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Black American Freemasonry

In the American Masonic world, it is not surprising (except to those who are ignorant of the ins and outs of certain sociological and historical realities) to note the coexistence of two entirely separate spheres that barely intermingle: white obediences on the one hand, and black ones on the other. Wasn’t it Alexis de Tocqueville who, in his book Democracy in America, wrote, “I see an innumerable mass of similar and equal men”?1 One could hold forth indefinitely on this subject. He continues, “. . . who go round and round without respite in order to procure for themselves small and vulgar pleasures, with which to fill their souls. Each of them, withdrawn to the side, has virtually nothing to do with the fate of all the others.” As much could be said today on the subject at hand, even though a beginning of normalized relations was launched toward the end of the twentieth century. Still today, the grand lodges of nine Southern states (Alabama, Arkansas, Florida, Georgia, Louisiana, Mississippi, South Carolina, Tennessee, and West Virginia) regard the black Prince Hall Grand Lodges as irregular, just as they do other black powers like the Grand Lodge Hiram Abiff, Grand Lodge Omega, or the Grand Lodge Saint John in Exile (in Haiti). The Gran Logia de Lengua Española of New York, whose membership consists of Cubans in exile, is tarred with the same brush.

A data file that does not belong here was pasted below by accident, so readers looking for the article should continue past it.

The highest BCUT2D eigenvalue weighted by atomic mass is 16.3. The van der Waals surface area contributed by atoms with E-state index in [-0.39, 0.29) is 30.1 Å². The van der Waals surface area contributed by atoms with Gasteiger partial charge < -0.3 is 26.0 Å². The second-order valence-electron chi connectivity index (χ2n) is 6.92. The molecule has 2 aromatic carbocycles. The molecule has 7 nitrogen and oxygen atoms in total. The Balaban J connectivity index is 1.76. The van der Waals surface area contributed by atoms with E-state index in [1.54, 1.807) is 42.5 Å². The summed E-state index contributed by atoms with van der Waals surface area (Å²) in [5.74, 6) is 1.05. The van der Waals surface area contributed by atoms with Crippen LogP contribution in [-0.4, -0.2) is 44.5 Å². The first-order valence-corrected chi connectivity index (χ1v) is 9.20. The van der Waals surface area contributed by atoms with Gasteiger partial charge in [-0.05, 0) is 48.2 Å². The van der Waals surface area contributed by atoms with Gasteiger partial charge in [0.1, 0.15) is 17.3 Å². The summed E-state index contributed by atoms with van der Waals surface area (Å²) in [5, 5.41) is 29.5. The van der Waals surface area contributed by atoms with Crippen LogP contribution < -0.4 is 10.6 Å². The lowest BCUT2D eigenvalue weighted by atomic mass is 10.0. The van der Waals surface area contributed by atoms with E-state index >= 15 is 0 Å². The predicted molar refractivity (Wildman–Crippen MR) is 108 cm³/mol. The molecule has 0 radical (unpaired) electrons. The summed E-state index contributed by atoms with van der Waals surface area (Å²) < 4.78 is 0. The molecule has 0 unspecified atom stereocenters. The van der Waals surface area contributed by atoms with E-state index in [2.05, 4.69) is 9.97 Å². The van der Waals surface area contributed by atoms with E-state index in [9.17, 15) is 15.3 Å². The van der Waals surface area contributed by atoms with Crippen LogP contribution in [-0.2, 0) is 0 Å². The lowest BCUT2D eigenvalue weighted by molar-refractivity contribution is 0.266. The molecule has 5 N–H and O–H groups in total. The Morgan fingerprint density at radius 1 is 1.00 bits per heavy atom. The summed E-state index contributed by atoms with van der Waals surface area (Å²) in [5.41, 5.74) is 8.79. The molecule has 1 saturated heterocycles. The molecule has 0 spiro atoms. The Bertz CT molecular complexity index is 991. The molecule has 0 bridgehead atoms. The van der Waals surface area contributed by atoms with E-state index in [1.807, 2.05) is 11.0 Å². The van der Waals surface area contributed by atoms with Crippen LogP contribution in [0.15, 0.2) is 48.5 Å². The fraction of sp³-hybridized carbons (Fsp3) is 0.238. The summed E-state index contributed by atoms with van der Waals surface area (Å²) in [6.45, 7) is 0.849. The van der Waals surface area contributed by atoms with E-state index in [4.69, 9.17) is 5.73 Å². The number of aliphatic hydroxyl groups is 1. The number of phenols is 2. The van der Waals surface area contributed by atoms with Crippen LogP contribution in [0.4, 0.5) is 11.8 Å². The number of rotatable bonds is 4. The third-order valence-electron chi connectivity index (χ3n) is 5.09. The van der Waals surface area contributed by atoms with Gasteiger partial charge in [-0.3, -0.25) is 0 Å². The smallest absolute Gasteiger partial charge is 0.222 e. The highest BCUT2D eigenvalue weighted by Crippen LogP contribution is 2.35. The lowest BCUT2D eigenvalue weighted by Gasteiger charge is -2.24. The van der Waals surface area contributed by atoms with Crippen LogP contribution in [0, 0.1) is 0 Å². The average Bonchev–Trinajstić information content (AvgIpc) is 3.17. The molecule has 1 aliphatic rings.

In reality, the black American grand lodges have become long accustomed to the indifference, if not to say scorn, shown them by the white American obediences that have still not put an end to segregation and still look on black Americans as the former slaves who were once excluded by Anderson’s Constitutions. As Cécile Révauger writes, it is hardly surprising that black American Freemasons have a somewhat abstract vision of universal brotherhood and would be tempted by a communitarian retreat within Freemasonry, given the ostracism they have suffered in the past in America.2

A brief reminder of the genesis of black American Freemasonry would not be out of place here. Prince Hall, a slave born in Barbados between 1735 and 1748, was emancipated in 1770, one month following the famous Boston Massacre, and initiated five years later into an Irish military lodge attached to the regiment of British General Thomas Gage at the same time as fourteen other freed slaves. He later created a lodge after having obtained a patent from the Modern Grand Lodge of England on September 29, 1784. However, the regularity of his initiation would be contested by the Grand Lodge of Massachusetts, which therefore gave no further sign of recognition to the first black lodge, which bore the distinctive title of African Lodge 1. The document can be currently found in the archives of the Supreme Council of the Northern Jurisdiction of the Ancient and Accepted Scottish Rite in Lexington, Massachusetts, with a copy in London at the Museum of the United Grand Lodge.